Holnap és hónap Part 1: The Digression
One up road, I’m sorry to say, does not sound like van apród, at least not to a native English speaker. We make a distinction, you see, between the V and the W (among other things). In Hiberno-English, or as it’s more broadly known, Irish English ( not Irish by the way, that’s Gaelic) this is even further exacerbated when you take into consideration the pronunciation of Up. No way the ‘ap’ in apród is going to sound anything like up, and don’t bother with the “but that’s how it is in British English” British English, otherwise known as RP, or Received Pronunciation, is a fabricated nonsense of ye old British colonialism, and should therefore have no place within the language learning classroom, and even where you may argue towards a model, and RP is convenient Cos of all those dictionaries and things, it still isn’t the De Facto English. It’s something but it isn’t the be all and end all. If you’ve learnt English that way, you’ve learnt nothing (email@example.com for lessons to set you back on the path to real knowledge). But even when you take RP into consideration the V/W distinction is glaring, yes glaring, so a Wet Vet isn’t a stutter, it’s an uncomfortable condition. A Volkswagen beetle isn’t a Folksvagen because as English speakers we don’t give a toss about how the Germans say it. Protest all ye want, but if you are one of the ones arguing for RP then suck on the tail pipe of this reality: English is the Germanic dialect come home to bite the hand that nurtured it. From an alternative dialectical position RP doesn’t warrant the respect you’d extend it, so if you’ve ever argued in its favour but fight vehemently for the right of Germans to say F for their V and V for their W, that’s all well and good (in fact I agree as it’s their language) but you’re only contradicting yourself. RP is RP because of arrogance and prestige, in as much as mispronunciation of other people’s language is the privilege of that same class of people. Call it ignorance when the working class holiday in your pubs and on your beaches and yet label it eccentricity when it’s hob nobs in your five star hotels, finger fooding in your diplomatic circles, or basically expecting you to bow to their every need, even if it’s in your own country. The Queen came to Cork, but the Fishmonger stole the day. You see, that’s the Corkonian way.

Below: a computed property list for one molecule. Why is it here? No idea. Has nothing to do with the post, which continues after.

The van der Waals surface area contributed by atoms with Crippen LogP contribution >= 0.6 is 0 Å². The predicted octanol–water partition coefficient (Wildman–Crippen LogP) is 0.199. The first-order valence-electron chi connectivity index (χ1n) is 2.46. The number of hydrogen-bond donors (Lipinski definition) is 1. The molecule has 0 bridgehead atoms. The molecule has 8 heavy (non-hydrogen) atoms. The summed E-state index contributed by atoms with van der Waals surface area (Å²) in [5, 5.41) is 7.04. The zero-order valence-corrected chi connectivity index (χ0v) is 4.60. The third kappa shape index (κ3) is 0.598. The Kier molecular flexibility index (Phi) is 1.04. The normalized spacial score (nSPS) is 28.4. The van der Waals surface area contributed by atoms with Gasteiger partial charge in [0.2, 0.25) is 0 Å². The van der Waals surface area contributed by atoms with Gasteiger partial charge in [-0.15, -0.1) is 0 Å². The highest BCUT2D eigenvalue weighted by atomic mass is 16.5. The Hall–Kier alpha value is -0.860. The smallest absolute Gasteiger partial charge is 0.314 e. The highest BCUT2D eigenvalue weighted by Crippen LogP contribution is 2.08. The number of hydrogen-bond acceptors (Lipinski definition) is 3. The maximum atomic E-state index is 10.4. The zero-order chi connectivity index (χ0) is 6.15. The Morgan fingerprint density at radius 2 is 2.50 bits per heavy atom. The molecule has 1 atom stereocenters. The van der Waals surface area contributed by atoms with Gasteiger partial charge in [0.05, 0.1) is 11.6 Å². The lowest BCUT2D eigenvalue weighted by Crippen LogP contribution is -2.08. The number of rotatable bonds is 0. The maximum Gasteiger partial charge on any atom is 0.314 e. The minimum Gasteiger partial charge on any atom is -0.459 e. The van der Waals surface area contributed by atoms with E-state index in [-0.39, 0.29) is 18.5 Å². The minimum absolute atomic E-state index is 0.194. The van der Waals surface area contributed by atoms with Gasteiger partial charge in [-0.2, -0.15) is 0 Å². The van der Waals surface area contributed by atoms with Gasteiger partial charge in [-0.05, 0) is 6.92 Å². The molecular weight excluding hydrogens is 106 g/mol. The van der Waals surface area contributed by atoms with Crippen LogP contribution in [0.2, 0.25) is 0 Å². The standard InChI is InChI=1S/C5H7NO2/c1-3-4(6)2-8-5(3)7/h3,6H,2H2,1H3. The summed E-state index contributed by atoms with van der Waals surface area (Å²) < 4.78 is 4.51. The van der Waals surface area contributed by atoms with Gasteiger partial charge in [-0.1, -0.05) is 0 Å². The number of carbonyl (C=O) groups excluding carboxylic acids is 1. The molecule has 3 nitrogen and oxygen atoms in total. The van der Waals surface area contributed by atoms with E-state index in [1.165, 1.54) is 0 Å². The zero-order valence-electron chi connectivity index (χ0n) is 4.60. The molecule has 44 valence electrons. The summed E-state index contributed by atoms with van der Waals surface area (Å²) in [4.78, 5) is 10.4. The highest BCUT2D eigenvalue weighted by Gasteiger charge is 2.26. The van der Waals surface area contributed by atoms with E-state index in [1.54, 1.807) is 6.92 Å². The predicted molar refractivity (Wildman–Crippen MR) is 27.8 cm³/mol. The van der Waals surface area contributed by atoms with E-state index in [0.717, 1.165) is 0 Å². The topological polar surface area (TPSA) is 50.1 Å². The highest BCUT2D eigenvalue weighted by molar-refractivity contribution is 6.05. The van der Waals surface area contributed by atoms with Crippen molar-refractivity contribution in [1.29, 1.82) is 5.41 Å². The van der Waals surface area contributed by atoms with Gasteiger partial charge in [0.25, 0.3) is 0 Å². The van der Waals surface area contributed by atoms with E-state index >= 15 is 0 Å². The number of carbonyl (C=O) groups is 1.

Before I digress let me return to the beginning and, whether you have change or not, let me just make it clear. In English, any English, Van (The Hungarian word) never sounds like One (the English word) but if it ever becomes accepted as the standard Pronunciation I may by a conservatism borne of age, protest, but in my Irish heart I’ll also delight at the notion that napról napra the English are losing control of their language. As an English teacher I can only hope that I’LL stay favourably ahead of the trends, or at least not lag too far behind. Van Apród, One Up Road…I get. A student dealing with difference needs to draw some familiarity and that’s why in this Snowday I’ll never dwell too much on the Whereday even less on the supposed error as English speakers and learners alike may have spotted in that preposition.
© The Hairy Teacher, March, 2018